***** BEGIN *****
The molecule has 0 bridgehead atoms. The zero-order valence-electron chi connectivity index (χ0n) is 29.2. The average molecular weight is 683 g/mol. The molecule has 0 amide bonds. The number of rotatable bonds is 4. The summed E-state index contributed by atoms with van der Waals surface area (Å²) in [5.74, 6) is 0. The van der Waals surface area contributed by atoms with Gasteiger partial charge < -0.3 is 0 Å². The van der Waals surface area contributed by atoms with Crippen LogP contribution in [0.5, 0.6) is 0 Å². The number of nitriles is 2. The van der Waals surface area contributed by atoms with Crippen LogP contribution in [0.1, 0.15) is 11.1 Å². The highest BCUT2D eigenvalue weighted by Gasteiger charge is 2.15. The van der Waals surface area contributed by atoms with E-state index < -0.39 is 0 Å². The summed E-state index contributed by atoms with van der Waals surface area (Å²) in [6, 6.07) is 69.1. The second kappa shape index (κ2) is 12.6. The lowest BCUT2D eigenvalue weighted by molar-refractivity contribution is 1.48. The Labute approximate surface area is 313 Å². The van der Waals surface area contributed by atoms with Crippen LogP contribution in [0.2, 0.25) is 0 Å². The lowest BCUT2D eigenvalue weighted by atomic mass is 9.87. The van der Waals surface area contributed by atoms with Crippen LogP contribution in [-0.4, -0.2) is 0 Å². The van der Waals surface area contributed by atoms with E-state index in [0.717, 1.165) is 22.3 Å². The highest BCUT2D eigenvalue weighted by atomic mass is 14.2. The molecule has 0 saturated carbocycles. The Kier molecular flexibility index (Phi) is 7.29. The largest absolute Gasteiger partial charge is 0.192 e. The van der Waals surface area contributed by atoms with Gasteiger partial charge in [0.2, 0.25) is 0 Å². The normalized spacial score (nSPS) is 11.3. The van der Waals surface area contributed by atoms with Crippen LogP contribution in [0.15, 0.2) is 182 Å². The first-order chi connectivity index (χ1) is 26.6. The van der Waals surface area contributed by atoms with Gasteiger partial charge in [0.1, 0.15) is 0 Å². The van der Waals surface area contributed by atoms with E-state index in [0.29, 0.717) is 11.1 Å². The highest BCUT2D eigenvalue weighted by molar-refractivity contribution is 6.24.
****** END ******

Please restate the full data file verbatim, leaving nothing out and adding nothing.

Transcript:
The molecule has 0 bridgehead atoms. The zero-order valence-electron chi connectivity index (χ0n) is 29.2. The average molecular weight is 683 g/mol. The molecule has 0 amide bonds. The number of rotatable bonds is 4. The summed E-state index contributed by atoms with van der Waals surface area (Å²) in [5.74, 6) is 0. The van der Waals surface area contributed by atoms with Gasteiger partial charge < -0.3 is 0 Å². The van der Waals surface area contributed by atoms with Crippen LogP contribution in [0.5, 0.6) is 0 Å². The number of nitriles is 2. The van der Waals surface area contributed by atoms with Crippen LogP contribution in [0.1, 0.15) is 11.1 Å². The highest BCUT2D eigenvalue weighted by Gasteiger charge is 2.15. The van der Waals surface area contributed by atoms with E-state index < -0.39 is 0 Å². The summed E-state index contributed by atoms with van der Waals surface area (Å²) in [6, 6.07) is 69.1. The second kappa shape index (κ2) is 12.6. The lowest BCUT2D eigenvalue weighted by molar-refractivity contribution is 1.48. The Labute approximate surface area is 313 Å². The van der Waals surface area contributed by atoms with Crippen LogP contribution in [0.2, 0.25) is 0 Å². The lowest BCUT2D eigenvalue weighted by atomic mass is 9.87. The van der Waals surface area contributed by atoms with Crippen LogP contribution in [-0.4, -0.2) is 0 Å². The van der Waals surface area contributed by atoms with E-state index in [0.717, 1.165) is 22.3 Å². The highest BCUT2D eigenvalue weighted by atomic mass is 14.2. The molecule has 0 saturated carbocycles. The Kier molecular flexibility index (Phi) is 7.29. The largest absolute Gasteiger partial charge is 0.192 e. The van der Waals surface area contributed by atoms with Gasteiger partial charge in [0.2, 0.25) is 0 Å². The normalized spacial score (nSPS) is 11.3. The van der Waals surface area contributed by atoms with Crippen LogP contribution in [0.15, 0.2) is 182 Å². The first-order chi connectivity index (χ1) is 26.6. The van der Waals surface area contributed by atoms with Gasteiger partial charge in [0.1, 0.15) is 0 Å². The van der Waals surface area contributed by atoms with E-state index in [0.29, 0.717) is 11.1 Å². The highest BCUT2D eigenvalue weighted by molar-refractivity contribution is 6.24.